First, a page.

During the summer months our monitoring teams are out and about recording wildlife. You may have seen them on BBC Countryfile recently surveying slow worms at Totternhoe nature reserve. This survey is part of a 10 year study keeping track of 900 slow worms that were trans-located to the reserve after a bus route was built over their habitat. On the same programme we were also helping the University of Cambridge study the impact of climate change on butterfly species, particularly the rare Duke of Burgundy. Totternhoe nature reserve is home to over half of the UK's butterfly species and the research being done is informing our reserve management. Watch us on iplayer.
Now is a great time to spot butterflies but the weather has been warming up and with the heatwave comes wildlife impacts. After a few weeks of high numbers of butterflies, the foodplants of their caterpillars are now drying out, and unless we get enough rain nectar sources may also be drying up. On the other hand, it’s a good season for migrant butterflies in the UK, with painted lady butterflies passing through, a scatter of diamondback moths, and migrant dragonflies such as lesser emperor and red-veined darter on the east coast and further south.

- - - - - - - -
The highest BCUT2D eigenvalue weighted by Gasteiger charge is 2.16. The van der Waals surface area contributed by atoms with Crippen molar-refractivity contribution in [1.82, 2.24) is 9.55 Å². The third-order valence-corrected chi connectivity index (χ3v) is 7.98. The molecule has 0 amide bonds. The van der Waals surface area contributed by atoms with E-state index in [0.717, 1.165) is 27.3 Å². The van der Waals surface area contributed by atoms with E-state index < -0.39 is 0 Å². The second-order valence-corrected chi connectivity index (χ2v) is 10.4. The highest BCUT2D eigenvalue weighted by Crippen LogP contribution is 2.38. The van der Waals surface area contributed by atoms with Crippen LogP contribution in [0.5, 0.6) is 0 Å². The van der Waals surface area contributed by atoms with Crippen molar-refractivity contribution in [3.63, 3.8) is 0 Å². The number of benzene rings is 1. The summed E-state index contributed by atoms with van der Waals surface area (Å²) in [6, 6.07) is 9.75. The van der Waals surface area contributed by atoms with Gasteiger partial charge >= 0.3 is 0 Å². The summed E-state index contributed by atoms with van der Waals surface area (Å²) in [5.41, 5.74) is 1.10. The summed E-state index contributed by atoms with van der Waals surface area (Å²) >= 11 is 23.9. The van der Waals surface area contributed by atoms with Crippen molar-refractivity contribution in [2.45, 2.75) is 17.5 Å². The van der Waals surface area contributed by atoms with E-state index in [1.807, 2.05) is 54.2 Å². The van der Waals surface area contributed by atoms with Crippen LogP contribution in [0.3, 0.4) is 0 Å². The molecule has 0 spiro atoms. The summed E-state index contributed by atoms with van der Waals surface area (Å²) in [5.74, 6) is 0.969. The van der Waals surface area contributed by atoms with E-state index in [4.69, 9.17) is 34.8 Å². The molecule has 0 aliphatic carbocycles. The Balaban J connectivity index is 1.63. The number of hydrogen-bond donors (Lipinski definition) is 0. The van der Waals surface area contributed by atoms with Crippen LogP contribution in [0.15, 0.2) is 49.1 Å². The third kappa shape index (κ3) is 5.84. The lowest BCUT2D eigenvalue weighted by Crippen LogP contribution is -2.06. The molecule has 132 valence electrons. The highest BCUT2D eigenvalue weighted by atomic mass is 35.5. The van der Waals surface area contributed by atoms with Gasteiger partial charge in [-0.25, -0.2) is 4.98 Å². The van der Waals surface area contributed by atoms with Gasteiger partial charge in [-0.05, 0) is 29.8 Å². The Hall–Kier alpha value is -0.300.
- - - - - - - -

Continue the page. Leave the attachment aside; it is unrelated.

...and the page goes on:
At our Cambourne HQ we've seen lot's of marbled white butterflies in the nearby meadow. The striking black-and-white checks of the marbled white are unmistakable. Watch out for it alighting on flowers, such as lady's bedstraw and field scabious, on chalk and limestone grasslands and along woodland rides.